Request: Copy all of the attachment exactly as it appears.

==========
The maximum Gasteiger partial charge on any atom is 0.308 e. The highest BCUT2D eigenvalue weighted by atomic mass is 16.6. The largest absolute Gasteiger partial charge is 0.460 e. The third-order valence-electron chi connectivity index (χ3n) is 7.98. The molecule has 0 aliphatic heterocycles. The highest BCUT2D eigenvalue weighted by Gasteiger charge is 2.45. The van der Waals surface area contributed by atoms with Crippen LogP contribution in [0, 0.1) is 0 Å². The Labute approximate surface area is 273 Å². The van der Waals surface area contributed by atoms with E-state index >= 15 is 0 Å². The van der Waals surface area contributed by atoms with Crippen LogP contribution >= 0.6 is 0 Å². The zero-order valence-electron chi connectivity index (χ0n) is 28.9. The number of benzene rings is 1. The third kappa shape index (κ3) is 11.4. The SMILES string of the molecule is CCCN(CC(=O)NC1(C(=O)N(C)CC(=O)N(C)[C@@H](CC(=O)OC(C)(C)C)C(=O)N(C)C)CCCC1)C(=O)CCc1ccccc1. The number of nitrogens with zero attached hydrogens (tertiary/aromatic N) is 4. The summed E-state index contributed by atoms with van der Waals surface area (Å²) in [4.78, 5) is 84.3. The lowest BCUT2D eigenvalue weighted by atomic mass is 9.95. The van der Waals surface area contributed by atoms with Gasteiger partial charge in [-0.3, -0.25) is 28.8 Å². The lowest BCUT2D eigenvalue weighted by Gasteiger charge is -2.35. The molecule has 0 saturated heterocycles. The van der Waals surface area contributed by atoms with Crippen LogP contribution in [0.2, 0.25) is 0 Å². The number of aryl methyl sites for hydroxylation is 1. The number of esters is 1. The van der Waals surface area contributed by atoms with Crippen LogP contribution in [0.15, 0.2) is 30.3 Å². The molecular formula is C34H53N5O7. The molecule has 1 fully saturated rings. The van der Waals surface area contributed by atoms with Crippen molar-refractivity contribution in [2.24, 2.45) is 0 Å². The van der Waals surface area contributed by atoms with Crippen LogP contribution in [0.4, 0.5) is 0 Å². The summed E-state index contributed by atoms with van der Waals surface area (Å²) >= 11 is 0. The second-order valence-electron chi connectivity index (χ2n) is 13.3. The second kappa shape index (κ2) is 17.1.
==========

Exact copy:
The maximum Gasteiger partial charge on any atom is 0.308 e. The highest BCUT2D eigenvalue weighted by atomic mass is 16.6. The largest absolute Gasteiger partial charge is 0.460 e. The third-order valence-electron chi connectivity index (χ3n) is 7.98. The molecule has 0 aliphatic heterocycles. The highest BCUT2D eigenvalue weighted by Gasteiger charge is 2.45. The van der Waals surface area contributed by atoms with Crippen LogP contribution in [0, 0.1) is 0 Å². The Labute approximate surface area is 273 Å². The van der Waals surface area contributed by atoms with E-state index >= 15 is 0 Å². The van der Waals surface area contributed by atoms with Crippen LogP contribution >= 0.6 is 0 Å². The zero-order valence-electron chi connectivity index (χ0n) is 28.9. The number of benzene rings is 1. The third kappa shape index (κ3) is 11.4. The SMILES string of the molecule is CCCN(CC(=O)NC1(C(=O)N(C)CC(=O)N(C)[C@@H](CC(=O)OC(C)(C)C)C(=O)N(C)C)CCCC1)C(=O)CCc1ccccc1. The number of nitrogens with zero attached hydrogens (tertiary/aromatic N) is 4. The summed E-state index contributed by atoms with van der Waals surface area (Å²) in [4.78, 5) is 84.3. The lowest BCUT2D eigenvalue weighted by atomic mass is 9.95. The van der Waals surface area contributed by atoms with Gasteiger partial charge in [-0.3, -0.25) is 28.8 Å². The lowest BCUT2D eigenvalue weighted by Gasteiger charge is -2.35. The molecule has 0 saturated heterocycles. The van der Waals surface area contributed by atoms with Crippen LogP contribution in [0.2, 0.25) is 0 Å². The number of aryl methyl sites for hydroxylation is 1. The number of esters is 1. The van der Waals surface area contributed by atoms with Crippen LogP contribution in [0.15, 0.2) is 30.3 Å². The molecular formula is C34H53N5O7. The molecule has 1 fully saturated rings. The van der Waals surface area contributed by atoms with Crippen molar-refractivity contribution in [2.24, 2.45) is 0 Å². The van der Waals surface area contributed by atoms with Crippen LogP contribution in [0.4, 0.5) is 0 Å². The summed E-state index contributed by atoms with van der Waals surface area (Å²) >= 11 is 0. The second-order valence-electron chi connectivity index (χ2n) is 13.3. The second kappa shape index (κ2) is 17.1.